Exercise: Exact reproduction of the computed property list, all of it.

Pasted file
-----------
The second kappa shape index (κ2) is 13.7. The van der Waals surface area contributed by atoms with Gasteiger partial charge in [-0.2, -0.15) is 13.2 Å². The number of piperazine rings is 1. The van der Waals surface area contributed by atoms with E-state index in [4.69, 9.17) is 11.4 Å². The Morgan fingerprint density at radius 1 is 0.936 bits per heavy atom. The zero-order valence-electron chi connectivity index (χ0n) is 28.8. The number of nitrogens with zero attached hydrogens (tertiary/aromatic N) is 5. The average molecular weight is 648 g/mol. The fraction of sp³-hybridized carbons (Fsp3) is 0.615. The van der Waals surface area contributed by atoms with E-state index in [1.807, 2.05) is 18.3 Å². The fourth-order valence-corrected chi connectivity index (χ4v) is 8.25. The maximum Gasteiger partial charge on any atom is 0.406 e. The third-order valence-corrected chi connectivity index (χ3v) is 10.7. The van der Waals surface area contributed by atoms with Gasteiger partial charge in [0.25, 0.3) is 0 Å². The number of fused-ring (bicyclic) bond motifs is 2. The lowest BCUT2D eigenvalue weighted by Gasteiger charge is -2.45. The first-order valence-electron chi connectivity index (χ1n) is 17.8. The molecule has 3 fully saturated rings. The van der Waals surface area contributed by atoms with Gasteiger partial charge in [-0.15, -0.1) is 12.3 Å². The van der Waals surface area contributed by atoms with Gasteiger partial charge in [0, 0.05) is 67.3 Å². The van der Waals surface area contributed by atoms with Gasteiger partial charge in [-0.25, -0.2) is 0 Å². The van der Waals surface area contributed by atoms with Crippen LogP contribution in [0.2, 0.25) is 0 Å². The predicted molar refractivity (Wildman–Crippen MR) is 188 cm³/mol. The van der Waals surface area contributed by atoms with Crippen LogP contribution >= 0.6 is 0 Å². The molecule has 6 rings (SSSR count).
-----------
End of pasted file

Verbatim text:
The second kappa shape index (κ2) is 13.7. The van der Waals surface area contributed by atoms with Gasteiger partial charge in [-0.2, -0.15) is 13.2 Å². The number of piperazine rings is 1. The van der Waals surface area contributed by atoms with E-state index in [4.69, 9.17) is 11.4 Å². The Morgan fingerprint density at radius 1 is 0.936 bits per heavy atom. The zero-order valence-electron chi connectivity index (χ0n) is 28.8. The number of nitrogens with zero attached hydrogens (tertiary/aromatic N) is 5. The average molecular weight is 648 g/mol. The fraction of sp³-hybridized carbons (Fsp3) is 0.615. The van der Waals surface area contributed by atoms with E-state index in [1.807, 2.05) is 18.3 Å². The fourth-order valence-corrected chi connectivity index (χ4v) is 8.25. The maximum Gasteiger partial charge on any atom is 0.406 e. The third-order valence-corrected chi connectivity index (χ3v) is 10.7. The van der Waals surface area contributed by atoms with Gasteiger partial charge in [0.25, 0.3) is 0 Å². The number of fused-ring (bicyclic) bond motifs is 2. The lowest BCUT2D eigenvalue weighted by Gasteiger charge is -2.45. The first-order valence-electron chi connectivity index (χ1n) is 17.8. The molecule has 3 fully saturated rings. The van der Waals surface area contributed by atoms with Gasteiger partial charge in [-0.15, -0.1) is 12.3 Å². The van der Waals surface area contributed by atoms with Gasteiger partial charge in [0, 0.05) is 67.3 Å². The van der Waals surface area contributed by atoms with Gasteiger partial charge in [-0.25, -0.2) is 0 Å². The van der Waals surface area contributed by atoms with Crippen LogP contribution in [0.2, 0.25) is 0 Å². The predicted molar refractivity (Wildman–Crippen MR) is 188 cm³/mol. The van der Waals surface area contributed by atoms with Crippen LogP contribution >= 0.6 is 0 Å². The molecule has 6 rings (SSSR count).